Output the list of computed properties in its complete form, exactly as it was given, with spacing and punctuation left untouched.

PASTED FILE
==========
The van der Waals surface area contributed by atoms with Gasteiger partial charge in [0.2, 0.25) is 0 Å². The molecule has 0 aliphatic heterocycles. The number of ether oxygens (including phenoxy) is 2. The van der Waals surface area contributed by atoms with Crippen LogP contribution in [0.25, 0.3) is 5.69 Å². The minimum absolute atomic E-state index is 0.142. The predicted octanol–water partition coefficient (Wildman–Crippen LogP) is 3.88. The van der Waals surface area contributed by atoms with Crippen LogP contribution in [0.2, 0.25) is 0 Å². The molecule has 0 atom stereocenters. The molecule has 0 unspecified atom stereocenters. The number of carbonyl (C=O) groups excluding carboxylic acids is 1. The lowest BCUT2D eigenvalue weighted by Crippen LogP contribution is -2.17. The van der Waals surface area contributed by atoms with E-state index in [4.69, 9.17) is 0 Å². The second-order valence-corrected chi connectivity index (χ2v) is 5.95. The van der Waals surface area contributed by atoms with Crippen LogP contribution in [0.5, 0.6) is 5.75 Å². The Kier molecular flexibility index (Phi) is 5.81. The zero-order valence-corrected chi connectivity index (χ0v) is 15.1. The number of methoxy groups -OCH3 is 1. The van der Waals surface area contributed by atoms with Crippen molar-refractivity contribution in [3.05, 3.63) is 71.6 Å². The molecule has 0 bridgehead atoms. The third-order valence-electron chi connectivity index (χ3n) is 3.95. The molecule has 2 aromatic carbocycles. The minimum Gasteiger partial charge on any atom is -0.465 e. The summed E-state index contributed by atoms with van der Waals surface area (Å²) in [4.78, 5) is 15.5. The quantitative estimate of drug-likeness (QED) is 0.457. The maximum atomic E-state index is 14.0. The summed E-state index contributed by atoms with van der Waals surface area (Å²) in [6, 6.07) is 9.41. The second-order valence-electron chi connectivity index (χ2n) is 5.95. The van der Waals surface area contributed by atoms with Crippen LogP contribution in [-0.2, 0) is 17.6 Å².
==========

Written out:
The van der Waals surface area contributed by atoms with Gasteiger partial charge in [0.2, 0.25) is 0 Å². The molecule has 0 aliphatic heterocycles. The number of ether oxygens (including phenoxy) is 2. The van der Waals surface area contributed by atoms with Crippen LogP contribution in [0.25, 0.3) is 5.69 Å². The minimum absolute atomic E-state index is 0.142. The predicted octanol–water partition coefficient (Wildman–Crippen LogP) is 3.88. The van der Waals surface area contributed by atoms with Crippen LogP contribution in [0.2, 0.25) is 0 Å². The molecule has 0 atom stereocenters. The molecule has 0 unspecified atom stereocenters. The number of carbonyl (C=O) groups excluding carboxylic acids is 1. The lowest BCUT2D eigenvalue weighted by Crippen LogP contribution is -2.17. The van der Waals surface area contributed by atoms with E-state index in [4.69, 9.17) is 0 Å². The second-order valence-corrected chi connectivity index (χ2v) is 5.95. The van der Waals surface area contributed by atoms with Crippen LogP contribution in [0.5, 0.6) is 5.75 Å². The Kier molecular flexibility index (Phi) is 5.81. The zero-order valence-corrected chi connectivity index (χ0v) is 15.1. The number of methoxy groups -OCH3 is 1. The van der Waals surface area contributed by atoms with Crippen molar-refractivity contribution in [3.05, 3.63) is 71.6 Å². The molecule has 0 bridgehead atoms. The third-order valence-electron chi connectivity index (χ3n) is 3.95. The molecule has 2 aromatic carbocycles. The minimum Gasteiger partial charge on any atom is -0.465 e. The summed E-state index contributed by atoms with van der Waals surface area (Å²) in [4.78, 5) is 15.5. The quantitative estimate of drug-likeness (QED) is 0.457. The maximum atomic E-state index is 14.0. The summed E-state index contributed by atoms with van der Waals surface area (Å²) in [6, 6.07) is 9.41. The second-order valence-electron chi connectivity index (χ2n) is 5.95. The van der Waals surface area contributed by atoms with Crippen LogP contribution in [-0.2, 0) is 17.6 Å².